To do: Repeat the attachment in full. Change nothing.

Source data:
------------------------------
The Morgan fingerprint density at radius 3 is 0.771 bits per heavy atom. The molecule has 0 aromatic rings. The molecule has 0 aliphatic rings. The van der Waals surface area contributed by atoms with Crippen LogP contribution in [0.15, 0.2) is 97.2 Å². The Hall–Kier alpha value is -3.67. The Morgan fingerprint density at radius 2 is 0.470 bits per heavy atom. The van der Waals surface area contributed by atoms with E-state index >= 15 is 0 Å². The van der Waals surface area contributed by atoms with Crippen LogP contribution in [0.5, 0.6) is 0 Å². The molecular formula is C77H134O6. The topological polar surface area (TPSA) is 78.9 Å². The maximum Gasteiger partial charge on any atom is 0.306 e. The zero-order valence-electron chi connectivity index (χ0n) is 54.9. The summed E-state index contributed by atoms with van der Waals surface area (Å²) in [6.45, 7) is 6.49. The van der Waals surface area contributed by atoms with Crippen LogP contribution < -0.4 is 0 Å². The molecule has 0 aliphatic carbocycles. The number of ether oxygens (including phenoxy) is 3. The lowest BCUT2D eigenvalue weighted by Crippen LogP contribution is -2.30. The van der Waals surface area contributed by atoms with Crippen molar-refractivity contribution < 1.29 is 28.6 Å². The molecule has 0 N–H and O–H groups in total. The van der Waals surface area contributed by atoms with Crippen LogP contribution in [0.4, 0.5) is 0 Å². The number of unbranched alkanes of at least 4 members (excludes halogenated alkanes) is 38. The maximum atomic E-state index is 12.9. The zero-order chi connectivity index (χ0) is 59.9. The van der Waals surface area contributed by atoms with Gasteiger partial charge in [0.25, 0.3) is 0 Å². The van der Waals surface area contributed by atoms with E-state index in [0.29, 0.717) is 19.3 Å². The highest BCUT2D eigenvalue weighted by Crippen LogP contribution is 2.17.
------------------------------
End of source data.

The Morgan fingerprint density at radius 3 is 0.771 bits per heavy atom. The molecule has 0 aromatic rings. The molecule has 0 aliphatic rings. The van der Waals surface area contributed by atoms with Crippen LogP contribution in [0.15, 0.2) is 97.2 Å². The Hall–Kier alpha value is -3.67. The Morgan fingerprint density at radius 2 is 0.470 bits per heavy atom. The van der Waals surface area contributed by atoms with E-state index >= 15 is 0 Å². The van der Waals surface area contributed by atoms with Crippen LogP contribution in [0.5, 0.6) is 0 Å². The molecular formula is C77H134O6. The topological polar surface area (TPSA) is 78.9 Å². The maximum Gasteiger partial charge on any atom is 0.306 e. The zero-order valence-electron chi connectivity index (χ0n) is 54.9. The summed E-state index contributed by atoms with van der Waals surface area (Å²) in [6.45, 7) is 6.49. The van der Waals surface area contributed by atoms with Crippen LogP contribution < -0.4 is 0 Å². The molecule has 0 aliphatic carbocycles. The number of ether oxygens (including phenoxy) is 3. The lowest BCUT2D eigenvalue weighted by Crippen LogP contribution is -2.30. The van der Waals surface area contributed by atoms with Crippen molar-refractivity contribution < 1.29 is 28.6 Å². The molecule has 0 N–H and O–H groups in total. The van der Waals surface area contributed by atoms with Crippen LogP contribution in [0.4, 0.5) is 0 Å². The number of unbranched alkanes of at least 4 members (excludes halogenated alkanes) is 38. The maximum atomic E-state index is 12.9. The zero-order chi connectivity index (χ0) is 59.9. The van der Waals surface area contributed by atoms with Gasteiger partial charge in [0.25, 0.3) is 0 Å². The van der Waals surface area contributed by atoms with E-state index in [0.29, 0.717) is 19.3 Å². The highest BCUT2D eigenvalue weighted by Crippen LogP contribution is 2.17.